Desiring the Kingdom

By: Diane Chandler
Friday, October 1st, 2010

Recently, I read the book entitled Desiring the Kingdom by James (“Jamie”) K. A. Smith (2009).  As a philosopher, Smith attempts to provide a critique of current Christian worldview parlance and approach by offering another model in which to view the human person, formation, faith, and the role of the Christian college or university.

Rather than a book review, per say, I want to offer my reactions and recommend that you consider reading it yourself, rather than simply reacting to my comments.  While I do not agree with all that Smith advances regarding formational approaches to the human person, I believe that his perspectives are worthy of consideration and offer those in Christian higher education and the church a perspective worthy of discussion and dialogue.

Overall the book attempts to rearticulate the telos (or goal) of Christian education from being one that relates to establishing a distinctively Christian worldview through the development of the cognitive domain to being one that views education as formational and guided by what we love and desire, as fostered through worship.  What he aims at is the differentiation between education as informative and education as formative.  As you can well imagine, this topic greatly interests me. 

Smith critiques an understanding of the Christian faith as being reduced to a set of ideas and principles, which creates worldview thinking at the expense of our calling to be passionate followers of Christ who love rightly both God and neighbor.  Smith argues that we are oriented to the world by the primacy of that love. Therefore, Smith offers Christian worship as the most profound practice that shapes our identity and takes us beyond a mere belief system to a fully embodied identity as loving God and neighbor. 

Leaning on Augustinian tradition, Smith advances that human identity is not simply about rationalism but about our hearts and the shaping role of godly love in the process.  He argues that we are not just thinkers and/or believers but rather affective and embodied beings, more disposed to feel that to think our way through life, primarily being driven by love.  He offers, “This sort of ultimate love could also be described as that to which we ultimately pledge allegiance; or, to evoke language that is both religious and ancient, our ultimate love is what we worship” (p. 51). In other words, our loves constitute our identity, and our identity is shaped by the practices in which we engage. [Smith offers a realistic parody of the American shopping mall to illustrate how our practices shape our identity and our loves.  Most American can easily get the point related to the inordinate driver of consumerism.]

Although an engaging and well-written piece, I do have some reservations.  First, formation of our minds in the cognitive domain is not nor should not be bifurcated from heart formation, and neither the cognitive nor affective should be isolated from what Smith call’s desire, the vision of the good life that causes us to flourish and live well.  He claims that we are affective before we are cognitive.  This distinction seems to me to be a false dichotomy.  Second, the book is shy on biblical and theological support.  Given that Smith approaches this work from a philosophical lens, it would be helpful to see more anchoring of his work in the Scriptures.  Third, in any discussion of Christian formation, the role of the Holy Spirit must come to bear. And again, this is observably absent.  However what I found noteworthy is Smith’s emphasis on worship as the cornerstone of our formation.  One becomes like what one worships.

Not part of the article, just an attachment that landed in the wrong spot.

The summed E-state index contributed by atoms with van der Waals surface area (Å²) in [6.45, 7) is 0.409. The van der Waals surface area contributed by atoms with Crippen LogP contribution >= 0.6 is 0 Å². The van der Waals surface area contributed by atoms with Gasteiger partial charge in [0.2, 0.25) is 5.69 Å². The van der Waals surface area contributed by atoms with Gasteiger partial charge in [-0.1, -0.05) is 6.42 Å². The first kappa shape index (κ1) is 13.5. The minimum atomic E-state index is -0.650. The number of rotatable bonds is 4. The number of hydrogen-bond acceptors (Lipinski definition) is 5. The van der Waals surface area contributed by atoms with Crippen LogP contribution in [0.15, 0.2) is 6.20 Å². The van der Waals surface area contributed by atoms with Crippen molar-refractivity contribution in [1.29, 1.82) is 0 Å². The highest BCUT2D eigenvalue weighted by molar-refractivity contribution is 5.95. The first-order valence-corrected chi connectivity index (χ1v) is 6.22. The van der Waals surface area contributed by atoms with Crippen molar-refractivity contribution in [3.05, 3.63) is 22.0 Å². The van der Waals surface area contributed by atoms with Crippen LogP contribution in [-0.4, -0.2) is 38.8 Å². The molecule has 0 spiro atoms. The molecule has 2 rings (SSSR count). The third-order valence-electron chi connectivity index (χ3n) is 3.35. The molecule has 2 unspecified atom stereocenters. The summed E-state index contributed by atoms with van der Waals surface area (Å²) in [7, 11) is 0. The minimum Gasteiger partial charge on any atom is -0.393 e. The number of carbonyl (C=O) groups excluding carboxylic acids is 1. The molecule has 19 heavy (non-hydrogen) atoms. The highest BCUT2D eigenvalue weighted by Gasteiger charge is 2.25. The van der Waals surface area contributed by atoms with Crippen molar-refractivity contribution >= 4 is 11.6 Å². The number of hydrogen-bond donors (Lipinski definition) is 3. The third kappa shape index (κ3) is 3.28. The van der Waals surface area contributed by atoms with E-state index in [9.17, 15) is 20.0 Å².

Overall, I found this book a worthy read and look forward to your comments.

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Diane Chandler
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3 Responses to “Desiring the Kingdom”

  1. Michele Lum says:

    Thanks for posting your views about the book. I agree that the formation of our minds comprise a balance of the cognitive and affective, not either or. The same to be true in the formation of one’s Christian worldview with the starting point being interaction with God and his word and allowing his truth to be proven in our everyday experiences.

    • Diane Chandler Diane Chandler says:

      Thanks, Michelle. I hope that you will consider reading the book. I was just interacting with some folks today about the book which they praised. Also I have met some of the author’s colleagues at the conference that I’m attending. A biblical perspective and worldview is shaped by interaction with God by the power of the Holy Spirit which reveals to us the truth of the Word of God.

  2. isai says:

    I like your second critique is that philosophy should know its place and take its rightful back seat to theology. speaking of false dichotomies…deja-vu there for a second. nevermind.
    and just because Smith claims we are affective before we are cognitive, doesn’t mean he is bifurcating the individual. From what I understand of Smith and his Radical Orthodoxy, and I would suggest that he is, rather, describing the process of human apprehension, as opposed to its state of being.

    Now I’m going to go read this book.